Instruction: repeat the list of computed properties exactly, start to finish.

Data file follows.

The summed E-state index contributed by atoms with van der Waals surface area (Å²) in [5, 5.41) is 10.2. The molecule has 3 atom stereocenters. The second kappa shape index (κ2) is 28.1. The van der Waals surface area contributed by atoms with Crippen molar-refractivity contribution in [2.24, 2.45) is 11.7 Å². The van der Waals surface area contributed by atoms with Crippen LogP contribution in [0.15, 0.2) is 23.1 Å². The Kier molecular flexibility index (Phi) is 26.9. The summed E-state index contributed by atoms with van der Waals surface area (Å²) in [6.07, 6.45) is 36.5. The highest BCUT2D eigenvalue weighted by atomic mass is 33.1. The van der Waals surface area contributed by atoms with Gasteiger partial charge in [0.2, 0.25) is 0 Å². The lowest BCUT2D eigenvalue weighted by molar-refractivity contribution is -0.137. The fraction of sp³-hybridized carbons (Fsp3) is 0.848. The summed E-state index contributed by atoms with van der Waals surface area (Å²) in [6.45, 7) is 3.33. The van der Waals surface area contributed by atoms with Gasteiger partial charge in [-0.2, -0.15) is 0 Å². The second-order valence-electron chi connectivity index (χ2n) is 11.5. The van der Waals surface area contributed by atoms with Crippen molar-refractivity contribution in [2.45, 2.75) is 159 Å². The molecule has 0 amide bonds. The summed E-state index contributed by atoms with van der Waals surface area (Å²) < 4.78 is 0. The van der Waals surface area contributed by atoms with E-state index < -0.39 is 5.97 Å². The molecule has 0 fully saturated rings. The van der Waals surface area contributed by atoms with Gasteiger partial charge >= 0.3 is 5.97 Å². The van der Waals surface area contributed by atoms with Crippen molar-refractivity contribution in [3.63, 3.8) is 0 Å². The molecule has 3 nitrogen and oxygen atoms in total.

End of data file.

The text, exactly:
The summed E-state index contributed by atoms with van der Waals surface area (Å²) in [5, 5.41) is 10.2. The molecule has 3 atom stereocenters. The second kappa shape index (κ2) is 28.1. The van der Waals surface area contributed by atoms with Crippen molar-refractivity contribution in [2.24, 2.45) is 11.7 Å². The van der Waals surface area contributed by atoms with Crippen LogP contribution in [0.15, 0.2) is 23.1 Å². The Kier molecular flexibility index (Phi) is 26.9. The summed E-state index contributed by atoms with van der Waals surface area (Å²) in [6.07, 6.45) is 36.5. The highest BCUT2D eigenvalue weighted by atomic mass is 33.1. The van der Waals surface area contributed by atoms with Gasteiger partial charge in [0.2, 0.25) is 0 Å². The lowest BCUT2D eigenvalue weighted by molar-refractivity contribution is -0.137. The fraction of sp³-hybridized carbons (Fsp3) is 0.848. The summed E-state index contributed by atoms with van der Waals surface area (Å²) in [6.45, 7) is 3.33. The van der Waals surface area contributed by atoms with Gasteiger partial charge in [-0.2, -0.15) is 0 Å². The second-order valence-electron chi connectivity index (χ2n) is 11.5. The van der Waals surface area contributed by atoms with Crippen molar-refractivity contribution in [2.45, 2.75) is 159 Å². The molecule has 0 amide bonds. The summed E-state index contributed by atoms with van der Waals surface area (Å²) < 4.78 is 0. The van der Waals surface area contributed by atoms with E-state index < -0.39 is 5.97 Å². The molecule has 0 fully saturated rings. The van der Waals surface area contributed by atoms with Gasteiger partial charge >= 0.3 is 5.97 Å². The van der Waals surface area contributed by atoms with Crippen molar-refractivity contribution in [3.63, 3.8) is 0 Å². The molecule has 3 nitrogen and oxygen atoms in total.